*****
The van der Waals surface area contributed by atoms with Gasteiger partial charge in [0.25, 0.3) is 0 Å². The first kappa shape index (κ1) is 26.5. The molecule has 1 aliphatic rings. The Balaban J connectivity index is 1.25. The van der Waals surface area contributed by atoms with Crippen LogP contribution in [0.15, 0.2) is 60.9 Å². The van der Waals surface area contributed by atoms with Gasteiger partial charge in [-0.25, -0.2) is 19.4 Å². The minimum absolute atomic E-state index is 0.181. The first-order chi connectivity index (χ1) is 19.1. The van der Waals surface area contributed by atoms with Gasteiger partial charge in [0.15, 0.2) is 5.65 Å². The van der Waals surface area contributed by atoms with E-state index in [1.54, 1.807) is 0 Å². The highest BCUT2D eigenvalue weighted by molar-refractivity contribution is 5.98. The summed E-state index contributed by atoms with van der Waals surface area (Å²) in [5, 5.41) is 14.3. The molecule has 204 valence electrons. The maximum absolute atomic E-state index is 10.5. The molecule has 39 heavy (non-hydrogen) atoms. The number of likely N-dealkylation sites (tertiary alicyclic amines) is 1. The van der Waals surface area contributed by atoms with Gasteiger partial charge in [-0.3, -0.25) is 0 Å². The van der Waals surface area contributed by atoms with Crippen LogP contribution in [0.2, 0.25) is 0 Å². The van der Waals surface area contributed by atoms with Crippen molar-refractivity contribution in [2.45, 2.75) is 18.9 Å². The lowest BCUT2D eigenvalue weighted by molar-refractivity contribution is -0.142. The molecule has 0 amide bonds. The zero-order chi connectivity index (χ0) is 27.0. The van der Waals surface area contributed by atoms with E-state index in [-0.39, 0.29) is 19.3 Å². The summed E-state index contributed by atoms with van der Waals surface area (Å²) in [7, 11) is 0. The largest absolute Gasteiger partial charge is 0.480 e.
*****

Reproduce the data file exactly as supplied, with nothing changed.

The van der Waals surface area contributed by atoms with Gasteiger partial charge in [0.25, 0.3) is 0 Å². The first kappa shape index (κ1) is 26.5. The molecule has 1 aliphatic rings. The Balaban J connectivity index is 1.25. The van der Waals surface area contributed by atoms with Crippen LogP contribution in [0.15, 0.2) is 60.9 Å². The van der Waals surface area contributed by atoms with Gasteiger partial charge in [-0.25, -0.2) is 19.4 Å². The minimum absolute atomic E-state index is 0.181. The first-order chi connectivity index (χ1) is 19.1. The van der Waals surface area contributed by atoms with Gasteiger partial charge in [0.15, 0.2) is 5.65 Å². The van der Waals surface area contributed by atoms with E-state index in [1.54, 1.807) is 0 Å². The highest BCUT2D eigenvalue weighted by molar-refractivity contribution is 5.98. The summed E-state index contributed by atoms with van der Waals surface area (Å²) in [5, 5.41) is 14.3. The molecule has 204 valence electrons. The maximum absolute atomic E-state index is 10.5. The molecule has 39 heavy (non-hydrogen) atoms. The number of likely N-dealkylation sites (tertiary alicyclic amines) is 1. The van der Waals surface area contributed by atoms with Gasteiger partial charge in [-0.3, -0.25) is 0 Å². The van der Waals surface area contributed by atoms with Crippen LogP contribution in [0.2, 0.25) is 0 Å². The van der Waals surface area contributed by atoms with Crippen molar-refractivity contribution in [2.45, 2.75) is 18.9 Å². The lowest BCUT2D eigenvalue weighted by molar-refractivity contribution is -0.142. The molecule has 0 amide bonds. The zero-order chi connectivity index (χ0) is 27.0. The van der Waals surface area contributed by atoms with E-state index in [-0.39, 0.29) is 19.3 Å². The summed E-state index contributed by atoms with van der Waals surface area (Å²) in [7, 11) is 0. The largest absolute Gasteiger partial charge is 0.480 e.